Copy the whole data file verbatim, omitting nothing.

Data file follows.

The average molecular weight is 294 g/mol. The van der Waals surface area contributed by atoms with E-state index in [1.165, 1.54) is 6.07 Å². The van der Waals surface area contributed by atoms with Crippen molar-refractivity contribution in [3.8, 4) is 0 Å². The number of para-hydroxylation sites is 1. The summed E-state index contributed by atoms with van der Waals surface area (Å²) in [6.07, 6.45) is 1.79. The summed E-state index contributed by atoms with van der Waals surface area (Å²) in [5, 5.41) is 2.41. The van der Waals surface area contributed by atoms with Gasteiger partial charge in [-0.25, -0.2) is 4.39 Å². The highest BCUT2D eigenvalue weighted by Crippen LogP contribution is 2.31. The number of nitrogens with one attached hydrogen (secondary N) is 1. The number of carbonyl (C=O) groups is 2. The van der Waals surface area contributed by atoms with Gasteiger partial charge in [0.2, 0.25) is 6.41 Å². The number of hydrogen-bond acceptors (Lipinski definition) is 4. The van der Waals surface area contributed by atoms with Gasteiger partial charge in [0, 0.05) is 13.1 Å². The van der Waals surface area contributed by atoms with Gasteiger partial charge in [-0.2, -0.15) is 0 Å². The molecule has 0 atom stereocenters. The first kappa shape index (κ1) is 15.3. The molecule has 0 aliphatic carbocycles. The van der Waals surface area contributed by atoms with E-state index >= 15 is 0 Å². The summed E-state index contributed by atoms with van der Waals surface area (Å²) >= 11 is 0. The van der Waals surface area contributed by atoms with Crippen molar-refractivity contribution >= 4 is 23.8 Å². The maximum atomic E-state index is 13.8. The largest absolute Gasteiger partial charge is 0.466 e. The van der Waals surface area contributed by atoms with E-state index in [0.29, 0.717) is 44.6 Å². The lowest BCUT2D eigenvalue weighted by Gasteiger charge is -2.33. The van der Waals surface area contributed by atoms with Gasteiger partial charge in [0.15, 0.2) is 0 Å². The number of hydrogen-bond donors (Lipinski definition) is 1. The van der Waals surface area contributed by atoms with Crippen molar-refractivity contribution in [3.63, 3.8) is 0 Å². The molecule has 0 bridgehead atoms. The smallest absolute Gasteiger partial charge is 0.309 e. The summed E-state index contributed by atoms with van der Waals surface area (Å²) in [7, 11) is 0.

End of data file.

The average molecular weight is 294 g/mol. The van der Waals surface area contributed by atoms with E-state index in [1.165, 1.54) is 6.07 Å². The van der Waals surface area contributed by atoms with Crippen molar-refractivity contribution in [3.8, 4) is 0 Å². The number of para-hydroxylation sites is 1. The summed E-state index contributed by atoms with van der Waals surface area (Å²) in [6.07, 6.45) is 1.79. The summed E-state index contributed by atoms with van der Waals surface area (Å²) in [5, 5.41) is 2.41. The van der Waals surface area contributed by atoms with Gasteiger partial charge in [-0.25, -0.2) is 4.39 Å². The highest BCUT2D eigenvalue weighted by Crippen LogP contribution is 2.31. The number of nitrogens with one attached hydrogen (secondary N) is 1. The number of carbonyl (C=O) groups is 2. The van der Waals surface area contributed by atoms with Gasteiger partial charge in [0.2, 0.25) is 6.41 Å². The number of hydrogen-bond acceptors (Lipinski definition) is 4. The van der Waals surface area contributed by atoms with Gasteiger partial charge in [0, 0.05) is 13.1 Å². The van der Waals surface area contributed by atoms with Gasteiger partial charge in [-0.2, -0.15) is 0 Å². The molecule has 0 atom stereocenters. The first kappa shape index (κ1) is 15.3. The molecule has 0 aliphatic carbocycles. The van der Waals surface area contributed by atoms with E-state index >= 15 is 0 Å². The summed E-state index contributed by atoms with van der Waals surface area (Å²) >= 11 is 0. The van der Waals surface area contributed by atoms with Crippen molar-refractivity contribution >= 4 is 23.8 Å². The maximum atomic E-state index is 13.8. The largest absolute Gasteiger partial charge is 0.466 e. The van der Waals surface area contributed by atoms with E-state index in [0.29, 0.717) is 44.6 Å². The lowest BCUT2D eigenvalue weighted by Gasteiger charge is -2.33. The van der Waals surface area contributed by atoms with Gasteiger partial charge in [0.15, 0.2) is 0 Å². The number of hydrogen-bond donors (Lipinski definition) is 1. The van der Waals surface area contributed by atoms with Crippen molar-refractivity contribution in [3.63, 3.8) is 0 Å². The molecule has 0 bridgehead atoms. The smallest absolute Gasteiger partial charge is 0.309 e. The summed E-state index contributed by atoms with van der Waals surface area (Å²) in [7, 11) is 0.